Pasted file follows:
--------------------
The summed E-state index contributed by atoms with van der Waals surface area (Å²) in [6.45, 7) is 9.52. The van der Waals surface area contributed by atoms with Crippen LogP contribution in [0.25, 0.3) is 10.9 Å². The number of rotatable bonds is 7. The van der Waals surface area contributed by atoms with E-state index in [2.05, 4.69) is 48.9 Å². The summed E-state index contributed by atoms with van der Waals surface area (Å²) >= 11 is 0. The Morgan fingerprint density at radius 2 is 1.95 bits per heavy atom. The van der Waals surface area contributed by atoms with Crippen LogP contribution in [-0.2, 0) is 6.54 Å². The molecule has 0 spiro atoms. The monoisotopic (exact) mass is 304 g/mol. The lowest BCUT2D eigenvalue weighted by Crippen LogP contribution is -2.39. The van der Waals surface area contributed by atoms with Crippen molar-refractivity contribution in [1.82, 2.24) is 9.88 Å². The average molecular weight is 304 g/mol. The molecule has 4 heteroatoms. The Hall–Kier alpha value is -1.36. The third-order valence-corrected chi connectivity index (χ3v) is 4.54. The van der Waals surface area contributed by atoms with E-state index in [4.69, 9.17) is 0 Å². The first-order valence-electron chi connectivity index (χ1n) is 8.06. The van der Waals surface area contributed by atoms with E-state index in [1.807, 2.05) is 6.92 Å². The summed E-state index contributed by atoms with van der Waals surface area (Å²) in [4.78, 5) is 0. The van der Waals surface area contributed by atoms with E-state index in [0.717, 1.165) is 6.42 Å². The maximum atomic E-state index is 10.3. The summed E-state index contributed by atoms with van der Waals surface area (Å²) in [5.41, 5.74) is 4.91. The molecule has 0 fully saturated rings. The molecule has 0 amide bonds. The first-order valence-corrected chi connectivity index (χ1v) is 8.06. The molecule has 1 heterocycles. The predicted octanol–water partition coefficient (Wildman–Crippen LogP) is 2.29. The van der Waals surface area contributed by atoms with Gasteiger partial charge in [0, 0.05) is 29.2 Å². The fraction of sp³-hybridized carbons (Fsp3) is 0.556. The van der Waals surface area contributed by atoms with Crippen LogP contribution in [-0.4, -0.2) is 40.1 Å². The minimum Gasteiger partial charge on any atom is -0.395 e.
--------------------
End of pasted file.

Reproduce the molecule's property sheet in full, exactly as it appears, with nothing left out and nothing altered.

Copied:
The summed E-state index contributed by atoms with van der Waals surface area (Å²) in [6.45, 7) is 9.52. The van der Waals surface area contributed by atoms with Crippen LogP contribution in [0.25, 0.3) is 10.9 Å². The number of rotatable bonds is 7. The van der Waals surface area contributed by atoms with E-state index in [2.05, 4.69) is 48.9 Å². The summed E-state index contributed by atoms with van der Waals surface area (Å²) >= 11 is 0. The Morgan fingerprint density at radius 2 is 1.95 bits per heavy atom. The van der Waals surface area contributed by atoms with Crippen LogP contribution in [-0.2, 0) is 6.54 Å². The molecule has 0 spiro atoms. The monoisotopic (exact) mass is 304 g/mol. The lowest BCUT2D eigenvalue weighted by Crippen LogP contribution is -2.39. The van der Waals surface area contributed by atoms with Crippen molar-refractivity contribution in [1.82, 2.24) is 9.88 Å². The average molecular weight is 304 g/mol. The molecule has 4 heteroatoms. The Hall–Kier alpha value is -1.36. The third-order valence-corrected chi connectivity index (χ3v) is 4.54. The van der Waals surface area contributed by atoms with E-state index in [4.69, 9.17) is 0 Å². The first-order valence-electron chi connectivity index (χ1n) is 8.06. The van der Waals surface area contributed by atoms with E-state index in [1.807, 2.05) is 6.92 Å². The summed E-state index contributed by atoms with van der Waals surface area (Å²) in [4.78, 5) is 0. The van der Waals surface area contributed by atoms with E-state index in [0.717, 1.165) is 6.42 Å². The maximum atomic E-state index is 10.3. The summed E-state index contributed by atoms with van der Waals surface area (Å²) in [5.41, 5.74) is 4.91. The molecule has 0 fully saturated rings. The molecule has 0 amide bonds. The first-order valence-corrected chi connectivity index (χ1v) is 8.06. The molecule has 1 heterocycles. The predicted octanol–water partition coefficient (Wildman–Crippen LogP) is 2.29. The van der Waals surface area contributed by atoms with Gasteiger partial charge in [0, 0.05) is 29.2 Å². The fraction of sp³-hybridized carbons (Fsp3) is 0.556. The van der Waals surface area contributed by atoms with Crippen LogP contribution in [-0.4, -0.2) is 40.1 Å². The minimum Gasteiger partial charge on any atom is -0.395 e.